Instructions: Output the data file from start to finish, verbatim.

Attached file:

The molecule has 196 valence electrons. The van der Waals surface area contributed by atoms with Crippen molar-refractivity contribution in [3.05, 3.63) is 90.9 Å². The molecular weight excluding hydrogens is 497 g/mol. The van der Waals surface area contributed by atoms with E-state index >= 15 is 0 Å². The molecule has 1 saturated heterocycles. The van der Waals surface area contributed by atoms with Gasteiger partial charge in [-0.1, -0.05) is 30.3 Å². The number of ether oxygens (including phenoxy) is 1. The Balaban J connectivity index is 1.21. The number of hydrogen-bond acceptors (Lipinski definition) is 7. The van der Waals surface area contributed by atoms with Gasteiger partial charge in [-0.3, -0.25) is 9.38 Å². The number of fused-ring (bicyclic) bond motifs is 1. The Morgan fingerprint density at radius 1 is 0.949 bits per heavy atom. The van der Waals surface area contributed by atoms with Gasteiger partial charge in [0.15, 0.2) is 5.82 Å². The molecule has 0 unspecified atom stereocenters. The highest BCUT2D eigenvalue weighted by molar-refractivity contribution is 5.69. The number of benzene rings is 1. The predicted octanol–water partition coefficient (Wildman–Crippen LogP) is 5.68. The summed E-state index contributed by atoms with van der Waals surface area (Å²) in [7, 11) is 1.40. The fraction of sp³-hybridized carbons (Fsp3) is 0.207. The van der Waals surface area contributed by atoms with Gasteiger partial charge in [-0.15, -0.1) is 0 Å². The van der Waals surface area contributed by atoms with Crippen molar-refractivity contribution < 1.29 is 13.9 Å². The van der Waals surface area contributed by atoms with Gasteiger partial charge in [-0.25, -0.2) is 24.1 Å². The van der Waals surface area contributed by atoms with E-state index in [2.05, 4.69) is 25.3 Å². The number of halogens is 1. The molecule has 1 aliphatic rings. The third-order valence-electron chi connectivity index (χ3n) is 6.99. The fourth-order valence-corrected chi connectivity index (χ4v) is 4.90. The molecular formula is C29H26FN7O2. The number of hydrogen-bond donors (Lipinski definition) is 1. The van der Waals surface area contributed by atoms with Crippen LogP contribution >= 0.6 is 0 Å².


The molecule has 196 valence electrons. The van der Waals surface area contributed by atoms with Crippen molar-refractivity contribution in [3.05, 3.63) is 90.9 Å². The molecular weight excluding hydrogens is 497 g/mol. The van der Waals surface area contributed by atoms with E-state index >= 15 is 0 Å². The molecule has 1 saturated heterocycles. The van der Waals surface area contributed by atoms with Gasteiger partial charge in [-0.1, -0.05) is 30.3 Å². The number of ether oxygens (including phenoxy) is 1. The Balaban J connectivity index is 1.21. The number of hydrogen-bond acceptors (Lipinski definition) is 7. The van der Waals surface area contributed by atoms with Gasteiger partial charge in [-0.3, -0.25) is 9.38 Å². The number of fused-ring (bicyclic) bond motifs is 1. The Morgan fingerprint density at radius 1 is 0.949 bits per heavy atom. The van der Waals surface area contributed by atoms with Gasteiger partial charge in [0.15, 0.2) is 5.82 Å². The molecule has 0 unspecified atom stereocenters. The highest BCUT2D eigenvalue weighted by molar-refractivity contribution is 5.69. The number of benzene rings is 1. The predicted octanol–water partition coefficient (Wildman–Crippen LogP) is 5.68. The summed E-state index contributed by atoms with van der Waals surface area (Å²) in [7, 11) is 1.40. The fraction of sp³-hybridized carbons (Fsp3) is 0.207. The van der Waals surface area contributed by atoms with Gasteiger partial charge in [-0.15, -0.1) is 0 Å². The van der Waals surface area contributed by atoms with Crippen molar-refractivity contribution < 1.29 is 13.9 Å². The van der Waals surface area contributed by atoms with Gasteiger partial charge in [-0.25, -0.2) is 24.1 Å². The van der Waals surface area contributed by atoms with E-state index in [2.05, 4.69) is 25.3 Å². The number of halogens is 1. The molecule has 1 aliphatic rings. The third-order valence-electron chi connectivity index (χ3n) is 6.99. The fourth-order valence-corrected chi connectivity index (χ4v) is 4.90. The molecular formula is C29H26FN7O2. The number of hydrogen-bond donors (Lipinski definition) is 1. The van der Waals surface area contributed by atoms with Crippen LogP contribution >= 0.6 is 0 Å².